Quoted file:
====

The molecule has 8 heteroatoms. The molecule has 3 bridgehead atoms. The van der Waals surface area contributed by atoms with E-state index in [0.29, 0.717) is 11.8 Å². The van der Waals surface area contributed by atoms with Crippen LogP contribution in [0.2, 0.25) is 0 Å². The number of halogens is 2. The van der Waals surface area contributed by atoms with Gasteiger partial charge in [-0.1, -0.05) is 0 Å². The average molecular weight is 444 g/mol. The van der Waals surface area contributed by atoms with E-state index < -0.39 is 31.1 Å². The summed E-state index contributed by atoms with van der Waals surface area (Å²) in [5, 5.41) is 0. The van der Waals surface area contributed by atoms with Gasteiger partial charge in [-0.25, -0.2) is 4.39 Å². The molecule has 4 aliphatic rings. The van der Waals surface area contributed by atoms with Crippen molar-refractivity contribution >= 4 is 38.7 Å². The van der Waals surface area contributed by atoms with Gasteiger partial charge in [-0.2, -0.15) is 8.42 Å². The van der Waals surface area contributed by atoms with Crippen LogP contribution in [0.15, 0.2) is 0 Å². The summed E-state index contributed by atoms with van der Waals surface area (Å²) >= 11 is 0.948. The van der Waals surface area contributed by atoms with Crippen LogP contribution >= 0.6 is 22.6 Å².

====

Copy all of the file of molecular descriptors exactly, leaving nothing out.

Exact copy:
The molecule has 8 heteroatoms. The molecule has 3 bridgehead atoms. The van der Waals surface area contributed by atoms with E-state index in [0.29, 0.717) is 11.8 Å². The van der Waals surface area contributed by atoms with Crippen LogP contribution in [0.2, 0.25) is 0 Å². The number of halogens is 2. The van der Waals surface area contributed by atoms with Gasteiger partial charge in [-0.1, -0.05) is 0 Å². The average molecular weight is 444 g/mol. The van der Waals surface area contributed by atoms with E-state index < -0.39 is 31.1 Å². The summed E-state index contributed by atoms with van der Waals surface area (Å²) in [5, 5.41) is 0. The van der Waals surface area contributed by atoms with Gasteiger partial charge in [-0.25, -0.2) is 4.39 Å². The molecule has 4 aliphatic rings. The van der Waals surface area contributed by atoms with Crippen molar-refractivity contribution >= 4 is 38.7 Å². The van der Waals surface area contributed by atoms with Gasteiger partial charge in [-0.2, -0.15) is 8.42 Å². The van der Waals surface area contributed by atoms with Crippen LogP contribution in [0.15, 0.2) is 0 Å². The summed E-state index contributed by atoms with van der Waals surface area (Å²) >= 11 is 0.948. The van der Waals surface area contributed by atoms with Crippen LogP contribution >= 0.6 is 22.6 Å².